What 1911s have a slide that is easy to pull back? - Page 2 - 1911Forum
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Old 02-26-2020, 10:11 AM
Oldsalt65 Oldsalt65 is offline
Join Date: Apr 2011
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Originally Posted by RandyP View Post
If you want to stay in .45ACP, for a house gun I admit to being a fan of higher capacity than a 1911 can deliver - dare I even mention the Glock 21? - lol

Most any handgun without a hammer (striker fired) will have an easier to rack slide than a hammer fired one?
No, which is why The S&W Shield EZ pistols that are specifically engineered for easy manipulation by those with physical limitations who have trouble with operating most ordinary pistols, have been designed with hammers rather than strikers.

Hammers require less force to cock because the hammer provides leverage in the users favor via the hammer pin, whereas cocking strikers is a straight 180 degree operation against the firing pin spring.

Last edited by Oldsalt65; 02-26-2020 at 10:19 AM.
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Old 02-26-2020, 12:51 PM
SCfromNY SCfromNY is offline
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I have a Sig Stainless Super Target which BTW has been flawless and super accurate. Like all my 5" 1911's I put in a STI Recoil Master Guide which mitigates recoil and makes racking the slide easier. I can rack the slide with my thumb and forefinger like it was greased.
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Old 02-26-2020, 05:22 PM
stevemaury stevemaury is offline
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A 1911 for home defense only has to be racked once in its service life.
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Old 02-26-2020, 06:00 PM
Rock185 Rock185 is offline
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9MM 1911s. My STI and Dan Wesson 9MM 1911s came with 10# recoil springs. Doesn't get much lighter in a production 1911......
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Old 02-26-2020, 07:10 PM
Rick McC. Rick McC. is offline
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Originally Posted by Rock185 View Post
9MM 1911s. My STI and Dan Wesson 9MM 1911s came with 10# recoil springs. Doesn't get much lighter in a production 1911......

My 9mm Wilson Professional came with a 10 pound recoil spring. Iíve used 11 pound recoil springs in it for years with no problems.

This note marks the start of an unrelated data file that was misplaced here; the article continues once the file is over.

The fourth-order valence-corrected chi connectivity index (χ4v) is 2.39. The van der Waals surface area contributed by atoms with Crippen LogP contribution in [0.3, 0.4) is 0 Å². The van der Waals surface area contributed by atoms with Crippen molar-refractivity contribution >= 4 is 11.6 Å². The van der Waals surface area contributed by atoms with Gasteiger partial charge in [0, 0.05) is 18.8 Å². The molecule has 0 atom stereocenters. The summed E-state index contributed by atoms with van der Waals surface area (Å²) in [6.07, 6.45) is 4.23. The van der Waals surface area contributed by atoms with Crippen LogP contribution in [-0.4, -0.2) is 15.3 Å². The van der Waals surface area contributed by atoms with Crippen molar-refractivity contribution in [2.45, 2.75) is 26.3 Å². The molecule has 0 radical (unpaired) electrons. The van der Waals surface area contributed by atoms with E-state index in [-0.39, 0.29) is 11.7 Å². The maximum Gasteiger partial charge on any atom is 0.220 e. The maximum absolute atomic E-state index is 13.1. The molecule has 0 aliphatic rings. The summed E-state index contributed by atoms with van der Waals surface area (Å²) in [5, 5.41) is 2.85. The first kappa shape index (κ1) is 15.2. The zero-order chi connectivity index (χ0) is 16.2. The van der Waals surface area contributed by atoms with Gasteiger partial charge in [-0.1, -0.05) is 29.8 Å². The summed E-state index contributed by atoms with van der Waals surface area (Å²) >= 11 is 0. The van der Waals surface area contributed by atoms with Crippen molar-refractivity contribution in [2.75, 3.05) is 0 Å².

I think my other two 9mm 1911s have 13 pound recoil springs. All three are all steel pistols.
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Old 02-26-2020, 07:16 PM
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Grandpas50AE Grandpas50AE is offline
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Originally Posted by stevemaury View Post
A 1911 for home defense only has to be racked once in its service life.
Not necessarily - it could have a malfunction and need to be racked after the first round; never assume anything in SD or HD. Practice and train, repeat.
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Old 02-28-2020, 09:34 AM
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Flight Medic Flight Medic is offline
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Try a revolver. Their slides are effortless.
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Old 02-28-2020, 12:09 PM
TRX302 TRX302 is offline
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Originally Posted by K38 View Post
9mm much easier to rack than .45.
Yes. Even my wife can rack my 9mm 1911, and she can't do a .45 at all. (arthritis and shoulder surgery) It has the standard Commander spring tension.

The spring in my Star Super 9mm is ridiculously soft; I can literally push the slide back with one finger. Well, with a little effort, but still, we're probably talking about 5 or 6 pounds max. I thought the 60-year-old spring was sacked, but it's the proper free length, nothing seems to be getting beaten up, and operation is flawless, so I'm not worried about it, other than not being able to get it back from my wife when she gloms on to it at the range...